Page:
As the prior investment track records of our management team, our sponsor and their affiliates, including the investments and transactions in which they have participated in and businesses with which they have been associated with, are primarily private transactions, information regarding their involvement with such transactions may not be publicly available or is subject to confidentiality terms. This may limit the availability of information to our investors and potential target businesses pertaining to our team’s past track record which in turn may adversely affect our marketing efforts and ability to generate attractive business combination opportunities for our company.

Changes in the market for directors and officers liability insurance could make it more difficult and more expensive for us to negotiate and complete an initial business combination.

In recent months, the market for directors and officers liability insurance for special purpose acquisition companies has changed. Fewer insurance companies are offering quotes for directors and officers liability coverage, the premiums charged for such policies have generally increased and the terms of such policies have generally become less favorable. There can be no assurance that these trends will not continue.

The increased cost and decreased availability of directors and officers liability insurance could make it more difficult and more expensive for us to negotiate an initial business combination. In order to obtain directors and officers liability insurance or modify its coverage as a result of becoming a public company, the post-business combination entity might need to incur greater expense, accept less favorable terms or both. Any failure to obtain adequate directors and officers liability insurance could have an adverse impact on the post-business combination’s ability to attract and retain qualified officers and directors.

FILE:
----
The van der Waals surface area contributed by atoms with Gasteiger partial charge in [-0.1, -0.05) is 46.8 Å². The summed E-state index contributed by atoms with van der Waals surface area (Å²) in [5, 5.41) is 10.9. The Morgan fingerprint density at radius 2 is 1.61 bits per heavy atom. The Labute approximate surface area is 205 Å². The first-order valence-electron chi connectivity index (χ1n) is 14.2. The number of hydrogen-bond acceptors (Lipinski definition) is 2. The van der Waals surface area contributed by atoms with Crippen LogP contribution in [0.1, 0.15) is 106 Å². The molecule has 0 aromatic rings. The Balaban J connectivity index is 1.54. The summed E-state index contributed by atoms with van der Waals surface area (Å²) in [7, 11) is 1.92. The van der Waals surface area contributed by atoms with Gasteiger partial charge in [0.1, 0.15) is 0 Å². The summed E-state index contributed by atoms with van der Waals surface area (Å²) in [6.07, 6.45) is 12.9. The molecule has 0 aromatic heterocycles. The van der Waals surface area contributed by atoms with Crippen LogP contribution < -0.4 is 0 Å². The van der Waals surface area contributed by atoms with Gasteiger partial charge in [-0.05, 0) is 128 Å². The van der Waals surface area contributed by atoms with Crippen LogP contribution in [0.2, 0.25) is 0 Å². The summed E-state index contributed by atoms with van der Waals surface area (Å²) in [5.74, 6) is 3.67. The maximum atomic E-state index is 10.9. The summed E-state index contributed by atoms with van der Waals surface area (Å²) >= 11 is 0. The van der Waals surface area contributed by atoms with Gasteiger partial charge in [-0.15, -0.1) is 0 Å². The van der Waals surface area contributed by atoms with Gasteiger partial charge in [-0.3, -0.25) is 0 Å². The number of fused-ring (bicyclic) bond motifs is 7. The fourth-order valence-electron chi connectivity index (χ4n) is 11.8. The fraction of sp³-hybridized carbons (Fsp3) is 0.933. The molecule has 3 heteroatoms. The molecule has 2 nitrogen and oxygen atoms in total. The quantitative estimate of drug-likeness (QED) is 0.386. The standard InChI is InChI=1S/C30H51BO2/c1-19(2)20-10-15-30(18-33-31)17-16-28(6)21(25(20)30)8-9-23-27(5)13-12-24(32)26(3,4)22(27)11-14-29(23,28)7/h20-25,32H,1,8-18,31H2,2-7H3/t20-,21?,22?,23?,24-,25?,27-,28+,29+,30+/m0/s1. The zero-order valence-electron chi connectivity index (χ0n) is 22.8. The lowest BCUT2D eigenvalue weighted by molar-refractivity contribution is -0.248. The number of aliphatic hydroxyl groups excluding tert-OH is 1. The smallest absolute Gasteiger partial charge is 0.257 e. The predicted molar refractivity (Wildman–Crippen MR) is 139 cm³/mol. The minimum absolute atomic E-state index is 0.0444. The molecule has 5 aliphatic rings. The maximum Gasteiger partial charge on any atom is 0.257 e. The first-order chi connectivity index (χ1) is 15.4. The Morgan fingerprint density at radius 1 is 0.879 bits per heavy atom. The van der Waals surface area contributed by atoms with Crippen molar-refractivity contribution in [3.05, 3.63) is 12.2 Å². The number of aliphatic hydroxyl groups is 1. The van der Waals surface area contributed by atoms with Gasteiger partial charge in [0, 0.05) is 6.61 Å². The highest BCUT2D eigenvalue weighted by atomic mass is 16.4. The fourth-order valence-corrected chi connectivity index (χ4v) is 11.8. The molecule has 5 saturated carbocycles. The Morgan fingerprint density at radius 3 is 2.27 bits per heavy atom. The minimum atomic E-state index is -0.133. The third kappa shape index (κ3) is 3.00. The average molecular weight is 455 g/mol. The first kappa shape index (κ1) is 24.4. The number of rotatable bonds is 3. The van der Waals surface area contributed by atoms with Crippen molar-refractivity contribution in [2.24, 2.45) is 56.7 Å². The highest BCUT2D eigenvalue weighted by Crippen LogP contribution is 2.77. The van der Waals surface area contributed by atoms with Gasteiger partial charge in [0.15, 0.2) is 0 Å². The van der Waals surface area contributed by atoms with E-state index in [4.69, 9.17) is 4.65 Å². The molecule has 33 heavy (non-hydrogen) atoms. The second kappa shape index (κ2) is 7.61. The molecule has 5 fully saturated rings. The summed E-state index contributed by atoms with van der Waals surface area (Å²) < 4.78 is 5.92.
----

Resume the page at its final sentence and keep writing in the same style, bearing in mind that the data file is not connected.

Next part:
In addition, even after we were to complete an initial business combination, our directors and officers could still be subject to potential liability from claims arising from conduct alleged to have occurred prior to the initial business combination. As a result, in order to protect our directors and officers, the post-business combination entity may need to purchase additional insurance with respect to any such claims (“run-off insurance”). The need for run-off insurance would be an added expense for the post-business combination entity, and could interfere with or frustrate our ability to consummate an initial business combination on terms favorable to our investors. The need for run-off insurance would be an added expense for the post-business 21 Table of Contentscombination entity, and could interfere with or frustrate our ability to consummate an initial business combination on terms favorable to our investors.

If the net proceeds from our initial public offering and the sale of the private placement warrants not being held in the trust account are insufficient to allow us to operate until the completion of our initial business combination, it could limit the amount available to fund our search for a target business or businesses and our ability to complete our initial business combination, and we will depend on loans from our sponsor, its affiliates or members of our management team to fund our search and to complete our initial business combination.If the net proceeds from our initial public offering and the sale of the private placement warrants not being held in the trust account are insufficient to allow us to operate for the 15 months following the closing of our initial public offering (or up to 18 months from the closing of our initial public offering if we extend the period of time to consummate a business combination), it could limit the amount available to fund our search for a target business or businesses and our ability to complete our initial business combination, and we will depend on loans from our sponsor, its affiliates or members of our management team to fund our search and to complete our initial business combination.